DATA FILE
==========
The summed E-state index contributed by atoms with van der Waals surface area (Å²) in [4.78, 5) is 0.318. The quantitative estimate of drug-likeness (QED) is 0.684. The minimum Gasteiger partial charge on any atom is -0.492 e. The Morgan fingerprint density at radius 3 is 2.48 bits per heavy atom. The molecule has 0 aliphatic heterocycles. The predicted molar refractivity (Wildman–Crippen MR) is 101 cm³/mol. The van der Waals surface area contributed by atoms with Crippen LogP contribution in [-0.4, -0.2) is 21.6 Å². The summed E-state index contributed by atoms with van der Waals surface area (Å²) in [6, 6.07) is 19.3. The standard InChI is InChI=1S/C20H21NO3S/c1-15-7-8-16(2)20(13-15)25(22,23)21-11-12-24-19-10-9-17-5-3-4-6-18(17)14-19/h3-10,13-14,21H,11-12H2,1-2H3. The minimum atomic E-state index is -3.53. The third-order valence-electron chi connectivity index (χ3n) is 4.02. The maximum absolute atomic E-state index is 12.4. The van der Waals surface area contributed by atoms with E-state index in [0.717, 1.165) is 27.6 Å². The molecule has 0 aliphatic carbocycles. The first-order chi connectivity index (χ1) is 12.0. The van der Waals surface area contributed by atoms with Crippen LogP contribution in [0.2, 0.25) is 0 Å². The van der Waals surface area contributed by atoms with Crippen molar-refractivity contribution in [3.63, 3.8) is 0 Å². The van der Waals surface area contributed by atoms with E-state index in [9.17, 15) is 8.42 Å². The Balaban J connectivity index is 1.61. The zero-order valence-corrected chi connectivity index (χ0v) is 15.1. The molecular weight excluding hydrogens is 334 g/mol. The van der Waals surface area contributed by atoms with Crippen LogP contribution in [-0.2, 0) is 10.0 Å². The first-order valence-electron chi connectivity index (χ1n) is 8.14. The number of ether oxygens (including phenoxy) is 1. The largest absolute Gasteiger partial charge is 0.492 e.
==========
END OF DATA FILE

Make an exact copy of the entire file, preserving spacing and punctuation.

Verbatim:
The summed E-state index contributed by atoms with van der Waals surface area (Å²) in [4.78, 5) is 0.318. The quantitative estimate of drug-likeness (QED) is 0.684. The minimum Gasteiger partial charge on any atom is -0.492 e. The Morgan fingerprint density at radius 3 is 2.48 bits per heavy atom. The molecule has 0 aliphatic heterocycles. The predicted molar refractivity (Wildman–Crippen MR) is 101 cm³/mol. The van der Waals surface area contributed by atoms with Crippen LogP contribution in [-0.4, -0.2) is 21.6 Å². The summed E-state index contributed by atoms with van der Waals surface area (Å²) in [6, 6.07) is 19.3. The standard InChI is InChI=1S/C20H21NO3S/c1-15-7-8-16(2)20(13-15)25(22,23)21-11-12-24-19-10-9-17-5-3-4-6-18(17)14-19/h3-10,13-14,21H,11-12H2,1-2H3. The minimum atomic E-state index is -3.53. The third-order valence-electron chi connectivity index (χ3n) is 4.02. The maximum absolute atomic E-state index is 12.4. The van der Waals surface area contributed by atoms with E-state index in [0.717, 1.165) is 27.6 Å². The molecule has 0 aliphatic carbocycles. The first-order chi connectivity index (χ1) is 12.0. The van der Waals surface area contributed by atoms with Crippen LogP contribution in [0.2, 0.25) is 0 Å². The van der Waals surface area contributed by atoms with Crippen molar-refractivity contribution in [3.63, 3.8) is 0 Å². The van der Waals surface area contributed by atoms with E-state index in [9.17, 15) is 8.42 Å². The Balaban J connectivity index is 1.61. The zero-order valence-corrected chi connectivity index (χ0v) is 15.1. The molecular weight excluding hydrogens is 334 g/mol. The van der Waals surface area contributed by atoms with Crippen LogP contribution in [-0.2, 0) is 10.0 Å². The first-order valence-electron chi connectivity index (χ1n) is 8.14. The number of ether oxygens (including phenoxy) is 1. The largest absolute Gasteiger partial charge is 0.492 e.